By: Joanna Del Giudice, Owner, Uniquely Dipherent by Joanna Stella, LIU Post Alum (BFA, 2011, MA, 2013)
I am an artist, teacher, and entrepreneur. During my free time, I am determined to save the world with my art, one stitch at a time.
One day, as I was browsing the web for different art opportunities, I stumbled across “Project Blue Wrap,” a name that reminded me of the popular TV show Project Runway, which, incidentally, many people had encouraged me to be a part of. However, the time restraints set forth in each competition wouldn’t have worked for me as it takes me over 100 hours to complete one full ensemble with the crochet technique that I use.
Intrigued by the name, I decided to check it out and discovered that it was indeed a competition that I could enter. The competition entailed using hospital blue wrap to make a dress and the chosen finalists would have their dresses featured on the runway at DC Fashion Week in Washington, DC. According to Inova, the hospital system that sponsors Project Blue Wrap, “blue wrap is a recyclable plastic fabric that is used to maintain the sterility of its contents – most often, surgical instruments and kits. None of the blue wrap used for Project Blue Wrap has ever been in contact with any patients and would otherwise be recycled.”
Immediately after researching this new opportunity, I reached out to a friend who works at John T. Mather Memorial Hospital to see if she could inquire about having them sponsor me, in addition to providing me with recycled blue wrap. Mather Hospital agreed and I acquired about 6 sheets. This proved to be easy; the hardest part was yet to come.
For me, the most difficult part for this competition was coming up with a design concept. In each of my works, I always like to have meaning, so ultimately, I decided to be inspired by the Forget-Me-Not flowers. I chose them because they were my college roommate’s favorite flower and her father had recently passed away, so I wanted to make a dress inspired by her.
I cut up the blue wrap into thin strips (that way it would act as yarn) and I began crocheting…
As the deadline approached, I literally utilized all of my free time. In fact, I began making parts of the dress in public, like a performance artist. For instance, I cut up one of the sheets of blue wrap while on the train to NYC for a concert. I also crocheted some flowers while I was sitting in line waiting for the concert to start.
In order to be considered as a finalist, there also were certain size requirements. This was to ensure that if a model were to wear it on the runway, it would fit regardless of what size she was. I began to search for females in my area who would fit those size requirements that way I could have the dress fitted properly. After all that work, I did not want to chance having my dress being disqualified over a size requirement. I had late night fittings and early morning fittings to work around everyone’s schedule. I was going to do whatever it took to make this dress “runway-ready.”
When it came time to finally mail it, I was both nervous and excited. I had never mailed one of my recycled crocheted dresses before and it had to go a fairly far distance. I had to mail it to Washington D.C. and the dress would have to be physically looked at and tried on. After mailing it, I emailed the woman in charge of Project Blue Wrap to let her know that my dress was on its way. She emailed me back to let me know that she had received it and that everyone in the office loved it. In fact, she said people were stopping by just to get a look at it. What a great feeling that this statement gave me!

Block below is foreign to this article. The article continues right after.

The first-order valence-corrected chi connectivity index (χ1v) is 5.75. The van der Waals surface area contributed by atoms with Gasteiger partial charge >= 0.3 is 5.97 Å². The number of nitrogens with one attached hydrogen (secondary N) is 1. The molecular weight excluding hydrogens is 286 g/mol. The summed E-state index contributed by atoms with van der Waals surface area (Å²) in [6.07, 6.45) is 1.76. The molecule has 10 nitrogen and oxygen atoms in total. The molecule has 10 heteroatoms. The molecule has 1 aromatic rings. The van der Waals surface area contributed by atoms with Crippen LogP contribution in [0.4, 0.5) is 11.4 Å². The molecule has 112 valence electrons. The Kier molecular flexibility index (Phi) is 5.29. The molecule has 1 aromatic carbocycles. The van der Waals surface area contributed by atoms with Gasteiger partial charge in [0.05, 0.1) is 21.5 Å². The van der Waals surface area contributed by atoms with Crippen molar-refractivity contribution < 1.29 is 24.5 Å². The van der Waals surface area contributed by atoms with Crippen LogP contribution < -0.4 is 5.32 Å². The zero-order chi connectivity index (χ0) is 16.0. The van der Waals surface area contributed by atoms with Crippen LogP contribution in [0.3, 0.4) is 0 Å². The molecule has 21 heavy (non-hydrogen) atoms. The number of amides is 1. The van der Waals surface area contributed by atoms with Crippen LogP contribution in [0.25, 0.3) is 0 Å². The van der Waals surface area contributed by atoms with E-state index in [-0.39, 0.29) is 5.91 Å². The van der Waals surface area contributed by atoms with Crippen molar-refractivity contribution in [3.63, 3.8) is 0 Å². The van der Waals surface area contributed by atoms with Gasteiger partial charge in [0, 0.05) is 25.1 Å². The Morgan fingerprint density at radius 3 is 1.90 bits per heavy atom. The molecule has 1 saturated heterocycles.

However, there was another week to go before the finalists would be officially announced. My mother reassured me that I had to have been one of the winners after receiving such a lovely email. Turns out, the day before my 24th birthday, I received an email congratulating me that my dress would be featured in the kick-off event at DC Fashion Week in Washington, D.C.
The email also stated that I was the recipient of two tickets to the runway event for the kick-off of DC Fashion Week and that I would have two spots reserved for a guest and myself. I immediately called my friend from Mather Hospital and I made the trip to Washington D.C. with her because if it wasn’t for her help, then I would never gotten the blue wrap needed to make my dress.
Project Blue Wrap was such an amazing experience. I ended up sitting in the front row and I watched my dress be the first one to make its way down the runway at DC Fashion Week.
The most valuable thing I learned from this experience was that I do have the potential to get somewhere with my art.
The ultimate goal I have for my art is to one day make it to the red carpet. I want my art to be front and center, as the red carpet signifies a much larger audience. Eventually, I want that larger audience to view my art and learn about the importance of recycling and protecting the environment. Having someone from the entertainment world wearing a dress of mine and having it photographed would definitely make a statement.
I want to make that statement with my art.